Tuesday, November 1, 2011

Kitt Peak Vistas

Seems we've been having a lot of posts about Kitt Peak National Observatory.  In fact this makes 4 of the last 7 posts!  With my regular one-night-a-week work with the Nightly Observing Program, recent workshops, training for VIP tours, and volunteering for Tohono Night, there have been ample chances to take a few pictures.

Last night I was up again on my own time, to try to get some images to improve a time lapse sequence I took some 3 years ago - nearly my first one.  You can click on the image to the left here to see it.  Mistakes were made, and I've learned a lot in doing these over the years.  The problem is that if I want to catch the Pleiades rising over the working VLBA radio dish in the foreground, it would have to be this week before the moon gets too bright.  By next dark-of-the-moon, the star cluster would already be above the horizon at twilight. 

After some car issues, I got up there just before sunset and rushed to get set up.  But there are still issues - as twilight faded and I was adjusting exposures, the effect of the 5-day-old moon was greater than I expected.  Also, about 30 minutes into the sequence, the radio dish stowed itself and didn't move the rest of the night.  It will make for a dull video, I suspect.  But having the moon provide some ambient light was a plus, and I continued this one long enough to also catch the Hyades cluster.  Other changes included shooting shorter exposures (faster lens) at a quicker clip to reduce star trailing and jumps between frames, but I also used a longer focus lens, so star trails are still there.  And I also used another camera with a telephoto to catch some other "events", so edited in, it may add some interest.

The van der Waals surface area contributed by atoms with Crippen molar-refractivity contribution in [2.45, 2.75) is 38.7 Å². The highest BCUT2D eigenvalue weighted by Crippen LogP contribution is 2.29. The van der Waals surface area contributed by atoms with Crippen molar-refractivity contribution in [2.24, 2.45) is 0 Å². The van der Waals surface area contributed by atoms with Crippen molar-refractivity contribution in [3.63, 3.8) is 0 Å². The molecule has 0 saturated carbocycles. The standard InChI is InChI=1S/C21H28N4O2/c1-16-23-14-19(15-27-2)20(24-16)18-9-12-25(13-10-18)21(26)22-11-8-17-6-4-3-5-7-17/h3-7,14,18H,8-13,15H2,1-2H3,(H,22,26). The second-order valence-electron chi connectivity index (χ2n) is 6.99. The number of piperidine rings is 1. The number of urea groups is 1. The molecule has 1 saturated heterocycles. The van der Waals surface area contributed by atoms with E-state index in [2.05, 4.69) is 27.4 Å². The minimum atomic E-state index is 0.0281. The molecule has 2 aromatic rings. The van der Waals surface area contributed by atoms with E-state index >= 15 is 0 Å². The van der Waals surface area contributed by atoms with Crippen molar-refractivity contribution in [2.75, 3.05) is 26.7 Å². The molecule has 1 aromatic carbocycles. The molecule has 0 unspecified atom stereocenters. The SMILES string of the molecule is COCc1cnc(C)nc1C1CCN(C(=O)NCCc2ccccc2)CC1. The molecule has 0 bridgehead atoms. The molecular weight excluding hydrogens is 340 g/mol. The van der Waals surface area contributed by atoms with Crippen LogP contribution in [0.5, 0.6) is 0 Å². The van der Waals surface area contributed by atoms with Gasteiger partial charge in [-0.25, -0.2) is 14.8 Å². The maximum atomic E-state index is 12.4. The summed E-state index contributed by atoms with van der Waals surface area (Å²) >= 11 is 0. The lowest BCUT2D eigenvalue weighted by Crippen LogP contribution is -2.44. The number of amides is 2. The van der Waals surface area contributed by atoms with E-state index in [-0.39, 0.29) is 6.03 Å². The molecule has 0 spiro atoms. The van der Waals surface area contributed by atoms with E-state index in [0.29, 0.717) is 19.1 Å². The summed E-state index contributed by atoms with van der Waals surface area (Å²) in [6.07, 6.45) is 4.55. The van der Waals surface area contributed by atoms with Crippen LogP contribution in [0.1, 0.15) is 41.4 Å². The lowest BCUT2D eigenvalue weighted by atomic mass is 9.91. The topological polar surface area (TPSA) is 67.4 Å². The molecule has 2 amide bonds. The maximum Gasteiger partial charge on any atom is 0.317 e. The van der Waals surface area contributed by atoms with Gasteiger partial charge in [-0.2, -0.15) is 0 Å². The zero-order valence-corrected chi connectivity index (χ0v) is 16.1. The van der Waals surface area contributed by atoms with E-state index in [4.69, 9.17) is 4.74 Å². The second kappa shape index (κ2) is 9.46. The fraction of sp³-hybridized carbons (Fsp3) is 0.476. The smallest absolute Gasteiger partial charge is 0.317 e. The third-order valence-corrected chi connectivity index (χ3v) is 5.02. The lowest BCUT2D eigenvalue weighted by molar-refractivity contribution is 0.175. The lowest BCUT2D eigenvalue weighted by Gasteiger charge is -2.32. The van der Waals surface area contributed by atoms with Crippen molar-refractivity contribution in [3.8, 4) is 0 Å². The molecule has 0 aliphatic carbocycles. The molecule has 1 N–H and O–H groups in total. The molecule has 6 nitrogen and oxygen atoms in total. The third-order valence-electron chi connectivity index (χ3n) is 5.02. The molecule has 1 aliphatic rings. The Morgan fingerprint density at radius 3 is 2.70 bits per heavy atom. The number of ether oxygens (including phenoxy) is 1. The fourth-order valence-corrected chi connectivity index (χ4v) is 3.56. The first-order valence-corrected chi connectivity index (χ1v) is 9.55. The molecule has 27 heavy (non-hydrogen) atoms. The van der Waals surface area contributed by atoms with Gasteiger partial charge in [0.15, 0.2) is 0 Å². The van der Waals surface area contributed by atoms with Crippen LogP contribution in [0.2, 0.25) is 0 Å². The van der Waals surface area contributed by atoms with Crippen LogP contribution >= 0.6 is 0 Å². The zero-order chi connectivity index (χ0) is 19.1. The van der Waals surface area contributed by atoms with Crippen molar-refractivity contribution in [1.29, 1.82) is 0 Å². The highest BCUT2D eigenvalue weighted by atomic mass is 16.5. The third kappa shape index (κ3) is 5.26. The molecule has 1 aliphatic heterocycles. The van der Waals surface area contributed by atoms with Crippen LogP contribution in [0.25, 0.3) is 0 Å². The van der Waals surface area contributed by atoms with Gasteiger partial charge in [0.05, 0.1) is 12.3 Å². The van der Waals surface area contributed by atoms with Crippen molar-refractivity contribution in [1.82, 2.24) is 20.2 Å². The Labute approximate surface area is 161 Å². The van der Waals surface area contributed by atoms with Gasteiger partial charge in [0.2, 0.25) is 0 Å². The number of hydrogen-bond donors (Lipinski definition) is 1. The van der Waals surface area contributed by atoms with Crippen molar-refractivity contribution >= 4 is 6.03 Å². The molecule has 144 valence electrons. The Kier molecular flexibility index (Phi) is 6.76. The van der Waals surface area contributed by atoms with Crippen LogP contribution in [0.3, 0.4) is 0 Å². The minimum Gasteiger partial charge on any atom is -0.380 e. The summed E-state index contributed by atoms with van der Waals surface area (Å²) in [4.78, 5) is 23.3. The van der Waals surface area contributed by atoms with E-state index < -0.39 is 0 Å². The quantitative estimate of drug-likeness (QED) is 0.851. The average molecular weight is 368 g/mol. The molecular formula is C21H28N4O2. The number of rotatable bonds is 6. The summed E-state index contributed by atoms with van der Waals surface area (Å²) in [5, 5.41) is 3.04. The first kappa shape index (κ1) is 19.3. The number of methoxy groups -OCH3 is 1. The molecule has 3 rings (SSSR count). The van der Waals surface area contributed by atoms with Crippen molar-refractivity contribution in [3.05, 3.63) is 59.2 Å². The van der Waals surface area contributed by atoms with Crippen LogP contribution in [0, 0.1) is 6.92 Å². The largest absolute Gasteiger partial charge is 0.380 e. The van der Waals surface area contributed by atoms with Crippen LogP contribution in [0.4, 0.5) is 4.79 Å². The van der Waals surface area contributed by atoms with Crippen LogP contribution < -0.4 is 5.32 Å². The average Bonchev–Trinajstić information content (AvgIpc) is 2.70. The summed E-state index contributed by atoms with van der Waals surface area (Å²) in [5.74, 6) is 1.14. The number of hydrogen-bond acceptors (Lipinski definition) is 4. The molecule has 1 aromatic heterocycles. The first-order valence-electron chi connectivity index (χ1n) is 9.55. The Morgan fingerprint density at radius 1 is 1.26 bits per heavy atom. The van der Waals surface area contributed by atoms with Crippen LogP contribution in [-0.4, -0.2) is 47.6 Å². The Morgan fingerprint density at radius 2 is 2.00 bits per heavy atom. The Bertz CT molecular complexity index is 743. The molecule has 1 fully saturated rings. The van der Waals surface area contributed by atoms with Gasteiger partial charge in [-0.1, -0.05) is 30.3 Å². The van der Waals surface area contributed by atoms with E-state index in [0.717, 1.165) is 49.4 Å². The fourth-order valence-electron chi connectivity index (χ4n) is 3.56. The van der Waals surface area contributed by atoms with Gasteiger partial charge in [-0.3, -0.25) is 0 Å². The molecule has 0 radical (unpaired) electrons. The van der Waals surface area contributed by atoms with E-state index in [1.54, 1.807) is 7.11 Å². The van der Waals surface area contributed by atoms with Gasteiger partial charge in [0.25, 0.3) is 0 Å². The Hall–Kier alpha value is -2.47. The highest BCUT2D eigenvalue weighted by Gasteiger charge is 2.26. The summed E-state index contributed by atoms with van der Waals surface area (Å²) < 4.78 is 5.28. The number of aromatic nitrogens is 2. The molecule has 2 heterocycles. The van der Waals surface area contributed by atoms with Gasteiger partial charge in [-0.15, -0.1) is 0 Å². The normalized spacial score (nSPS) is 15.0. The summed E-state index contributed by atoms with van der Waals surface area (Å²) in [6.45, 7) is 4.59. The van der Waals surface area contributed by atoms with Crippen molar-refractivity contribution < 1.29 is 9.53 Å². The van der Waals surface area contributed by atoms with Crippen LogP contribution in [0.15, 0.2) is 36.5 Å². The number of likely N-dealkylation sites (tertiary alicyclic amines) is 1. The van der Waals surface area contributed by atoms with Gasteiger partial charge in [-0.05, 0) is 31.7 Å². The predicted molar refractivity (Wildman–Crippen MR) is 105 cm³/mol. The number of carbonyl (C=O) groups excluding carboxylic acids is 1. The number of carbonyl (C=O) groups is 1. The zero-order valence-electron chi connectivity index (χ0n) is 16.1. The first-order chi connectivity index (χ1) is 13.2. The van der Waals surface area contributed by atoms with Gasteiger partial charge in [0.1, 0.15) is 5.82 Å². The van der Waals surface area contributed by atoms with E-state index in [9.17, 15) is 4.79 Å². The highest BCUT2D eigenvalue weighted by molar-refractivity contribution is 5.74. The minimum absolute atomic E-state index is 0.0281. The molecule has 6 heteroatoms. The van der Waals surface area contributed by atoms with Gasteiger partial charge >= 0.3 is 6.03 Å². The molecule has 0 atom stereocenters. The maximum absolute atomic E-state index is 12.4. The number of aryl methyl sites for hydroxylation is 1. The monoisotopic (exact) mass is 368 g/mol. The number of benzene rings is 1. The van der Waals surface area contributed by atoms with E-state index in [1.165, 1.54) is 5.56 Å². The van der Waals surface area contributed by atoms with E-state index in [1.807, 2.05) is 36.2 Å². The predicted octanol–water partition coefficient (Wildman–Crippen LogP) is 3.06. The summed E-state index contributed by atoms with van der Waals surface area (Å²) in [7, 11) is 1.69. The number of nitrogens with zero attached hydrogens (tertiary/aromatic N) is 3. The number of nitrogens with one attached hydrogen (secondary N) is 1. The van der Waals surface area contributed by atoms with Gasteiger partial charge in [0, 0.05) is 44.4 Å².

This last wide frame at left shows how the Pleiades and Hyades cluster barely fit in the field as they rise into the sky over the 80 foot dish.  The view thru the telephoto shows the Pleiades rising over the secondary mirror of the radio telescope - unfortunately, the dish was so close, the stars are slightly out of focus - but the slightly fuzzy stars better show off their subtle colors.  Interestingly, even in the 12 second exposures (at F/2.8), the slight glow of the cluster's nebulosity can be spotted to it's lower right!

And finally, taking a sequence of similarly short exposures of the big domes on the peak with the telephoto, I inadvertently captured a trio of star clusters rising past the 4-meter dome.  At left here are the domes of the 4-meter Mayall Telescope to the left and Steward Observatory's 90" Bok Telescope to the right.  The two fuzzy patches to the left of the big dome are M-36 (below) and M-38 (upper left), and to the upper right of the dome is NGC 1893.  The coming Fall and Winter observing seasons features lots of clusters like these.

Oh, and the original gif that inspired all the above is shown here.  Note that gifs have limitations in number of colors, so they can appear a little noisy, so forgive me - I'm trying to do better!

So I got some interesting still shots - you'll see it here first if anything interesting shows up in the time-lapse sequence...

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